Two new studies looked into seniors' awareness about their hearing loss and concluded that when hearing loss goes on undiagnosed, it may eventually increase the medical bills, as well as lead to more health problems for many seniors.
In one of the studies, researchers went through the data of more than 77,000 U.S. patients that were found to have untreated hearing loss brought upon by their age and compared them with people that didn't have any hearing loss.
The average health care costs of the patients that had hearing loss were 46% higher over a period of 10 years. When that percentage was translated, it amounted to more than $22,000 per person, and almost $20,000 of those costs were paid for by their health plan, with $2,000 amounting to out-of-pocket costs for each of them.
The results showed that out of those $22,000, around $600 could be attributed to hearing-loss related health care.
Another finding was that over the span of 10 years, patients that had untreated hearing loss had an increase of 50% to their hospital stays, including a 44% higher chances of readmission to the hospital within 30 days. Additionally, those patients were 17% more likely to be admitted via the emergency department, with 52 more outpatient visits than people without any hearing loss.
The lead study researcher, Nicholas Reed, employed at the Johns Hopkins' Cochlear Center for Hearing and Public Health had this to say: "Knowing that untreated hearing loss dramatically drives up health care utilization and costs will hopefully be a call to action among health systems and insurers to find ways to better serve these patients."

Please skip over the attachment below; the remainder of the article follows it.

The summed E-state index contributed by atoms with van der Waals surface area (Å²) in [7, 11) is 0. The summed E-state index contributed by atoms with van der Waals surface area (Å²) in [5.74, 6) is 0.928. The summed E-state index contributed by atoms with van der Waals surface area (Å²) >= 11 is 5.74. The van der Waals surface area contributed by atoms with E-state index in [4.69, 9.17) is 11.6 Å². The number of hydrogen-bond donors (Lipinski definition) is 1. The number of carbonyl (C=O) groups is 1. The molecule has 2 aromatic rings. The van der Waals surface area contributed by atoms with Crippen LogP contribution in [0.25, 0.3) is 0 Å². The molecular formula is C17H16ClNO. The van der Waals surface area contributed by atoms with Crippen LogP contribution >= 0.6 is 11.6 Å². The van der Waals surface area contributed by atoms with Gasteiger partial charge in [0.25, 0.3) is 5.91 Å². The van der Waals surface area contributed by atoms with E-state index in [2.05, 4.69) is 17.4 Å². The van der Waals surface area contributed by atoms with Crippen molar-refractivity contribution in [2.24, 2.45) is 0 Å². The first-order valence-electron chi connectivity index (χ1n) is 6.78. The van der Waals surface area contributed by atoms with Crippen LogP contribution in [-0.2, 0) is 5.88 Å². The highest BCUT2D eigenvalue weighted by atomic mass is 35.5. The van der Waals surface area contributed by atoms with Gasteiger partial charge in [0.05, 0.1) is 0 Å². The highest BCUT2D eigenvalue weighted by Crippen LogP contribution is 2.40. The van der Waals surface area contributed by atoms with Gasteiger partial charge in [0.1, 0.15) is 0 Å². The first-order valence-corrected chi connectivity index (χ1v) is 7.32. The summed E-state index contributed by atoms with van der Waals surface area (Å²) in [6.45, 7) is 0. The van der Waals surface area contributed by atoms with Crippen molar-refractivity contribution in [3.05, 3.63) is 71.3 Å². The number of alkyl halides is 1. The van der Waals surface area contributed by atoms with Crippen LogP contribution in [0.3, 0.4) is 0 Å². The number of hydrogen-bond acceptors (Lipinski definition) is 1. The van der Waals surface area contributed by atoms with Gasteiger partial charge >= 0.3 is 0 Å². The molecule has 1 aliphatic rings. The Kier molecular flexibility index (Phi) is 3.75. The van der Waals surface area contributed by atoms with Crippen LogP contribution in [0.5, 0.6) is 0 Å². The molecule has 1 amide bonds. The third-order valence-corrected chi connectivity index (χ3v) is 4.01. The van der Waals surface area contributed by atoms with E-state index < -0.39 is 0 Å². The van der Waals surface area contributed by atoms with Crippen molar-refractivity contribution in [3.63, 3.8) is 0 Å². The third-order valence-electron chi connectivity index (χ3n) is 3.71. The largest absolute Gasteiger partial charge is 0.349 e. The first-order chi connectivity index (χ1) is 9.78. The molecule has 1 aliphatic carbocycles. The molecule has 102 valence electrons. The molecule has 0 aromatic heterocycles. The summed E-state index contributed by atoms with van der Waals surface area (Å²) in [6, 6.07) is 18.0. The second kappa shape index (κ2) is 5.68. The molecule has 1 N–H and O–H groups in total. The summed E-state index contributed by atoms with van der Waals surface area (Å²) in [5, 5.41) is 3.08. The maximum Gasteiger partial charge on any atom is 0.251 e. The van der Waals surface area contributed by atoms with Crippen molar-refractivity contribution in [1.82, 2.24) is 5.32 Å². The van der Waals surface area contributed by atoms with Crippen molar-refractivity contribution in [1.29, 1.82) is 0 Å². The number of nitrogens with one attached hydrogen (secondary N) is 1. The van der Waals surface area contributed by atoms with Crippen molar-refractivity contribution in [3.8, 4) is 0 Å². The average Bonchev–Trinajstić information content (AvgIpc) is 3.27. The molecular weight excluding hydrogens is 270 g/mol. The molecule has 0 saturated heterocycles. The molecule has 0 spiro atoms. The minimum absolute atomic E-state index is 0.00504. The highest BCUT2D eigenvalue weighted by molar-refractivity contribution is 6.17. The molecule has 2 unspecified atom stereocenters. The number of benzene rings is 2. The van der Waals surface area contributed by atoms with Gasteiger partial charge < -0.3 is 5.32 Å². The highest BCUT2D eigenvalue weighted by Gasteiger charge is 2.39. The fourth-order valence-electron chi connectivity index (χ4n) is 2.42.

The study that was conducted by Reed and his fellows didn't find out the reason why untreated hearing loss is connected with the increased use of health care services, but another study revealed that these patients had an increased risk of contracting some other health issues.
The author of the study, Jennifer Deal, assistant scientist at the Johns Hopkins' Bloomberg School of Public Health's Department of Epidemiology stated that regardless of the findings by the study, they are not certain if by treating hearing loss would help prevent those health issues.
"But it's important for us to figure out, because over two-thirds of adults age 70 years and older have clinically significant hearing loss that may impact the everyday quality of life," she added. Deal also stressed that a greater understanding of the connections is needed in order to be certain that hearing loss treatment would reduce health risks and aid in maintaining general senior health.
In the end, both studies couldn't confirm that hearing loss can cause some other health issues.
Both of these studies were published on November 8th in the JAMA Otolaryngology-Head and Neck Surgery.
Over 38 million U.S. citizens suffer from hearing loss, a number that is predicted to double in size by 2060. One-third of Americans aged between 65 and 74 are afflicted by hearing loss, and two-thirds of citizens aged 70+ have a more severe hearing loss, as it is shown by the background information shown in the studies.
If you want to read more on this issue, refer to the U.S. National Institute on Aging article on hearing loss.
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